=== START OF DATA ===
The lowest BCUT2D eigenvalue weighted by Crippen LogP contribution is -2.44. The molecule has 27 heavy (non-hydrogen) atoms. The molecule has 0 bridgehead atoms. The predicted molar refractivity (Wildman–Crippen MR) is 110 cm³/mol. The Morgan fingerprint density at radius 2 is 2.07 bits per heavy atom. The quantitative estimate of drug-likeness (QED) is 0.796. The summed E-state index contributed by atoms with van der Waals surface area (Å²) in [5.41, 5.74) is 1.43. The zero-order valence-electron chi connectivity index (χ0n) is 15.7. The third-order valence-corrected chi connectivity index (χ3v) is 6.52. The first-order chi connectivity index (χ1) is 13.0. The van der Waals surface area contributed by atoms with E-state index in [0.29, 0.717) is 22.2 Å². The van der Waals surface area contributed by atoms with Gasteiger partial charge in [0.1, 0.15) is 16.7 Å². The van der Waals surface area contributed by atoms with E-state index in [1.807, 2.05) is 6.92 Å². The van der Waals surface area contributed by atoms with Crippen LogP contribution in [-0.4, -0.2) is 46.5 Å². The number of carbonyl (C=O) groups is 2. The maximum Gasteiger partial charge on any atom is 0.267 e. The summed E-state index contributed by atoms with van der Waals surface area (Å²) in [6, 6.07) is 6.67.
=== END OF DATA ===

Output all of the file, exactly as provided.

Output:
The lowest BCUT2D eigenvalue weighted by Crippen LogP contribution is -2.44. The molecule has 27 heavy (non-hydrogen) atoms. The molecule has 0 bridgehead atoms. The predicted molar refractivity (Wildman–Crippen MR) is 110 cm³/mol. The Morgan fingerprint density at radius 2 is 2.07 bits per heavy atom. The quantitative estimate of drug-likeness (QED) is 0.796. The summed E-state index contributed by atoms with van der Waals surface area (Å²) in [5.41, 5.74) is 1.43. The zero-order valence-electron chi connectivity index (χ0n) is 15.7. The third-order valence-corrected chi connectivity index (χ3v) is 6.52. The first-order chi connectivity index (χ1) is 13.0. The van der Waals surface area contributed by atoms with E-state index in [0.29, 0.717) is 22.2 Å². The van der Waals surface area contributed by atoms with Gasteiger partial charge in [0.1, 0.15) is 16.7 Å². The van der Waals surface area contributed by atoms with E-state index in [1.807, 2.05) is 6.92 Å². The van der Waals surface area contributed by atoms with Crippen LogP contribution in [-0.4, -0.2) is 46.5 Å². The number of carbonyl (C=O) groups is 2. The maximum Gasteiger partial charge on any atom is 0.267 e. The summed E-state index contributed by atoms with van der Waals surface area (Å²) in [6, 6.07) is 6.67.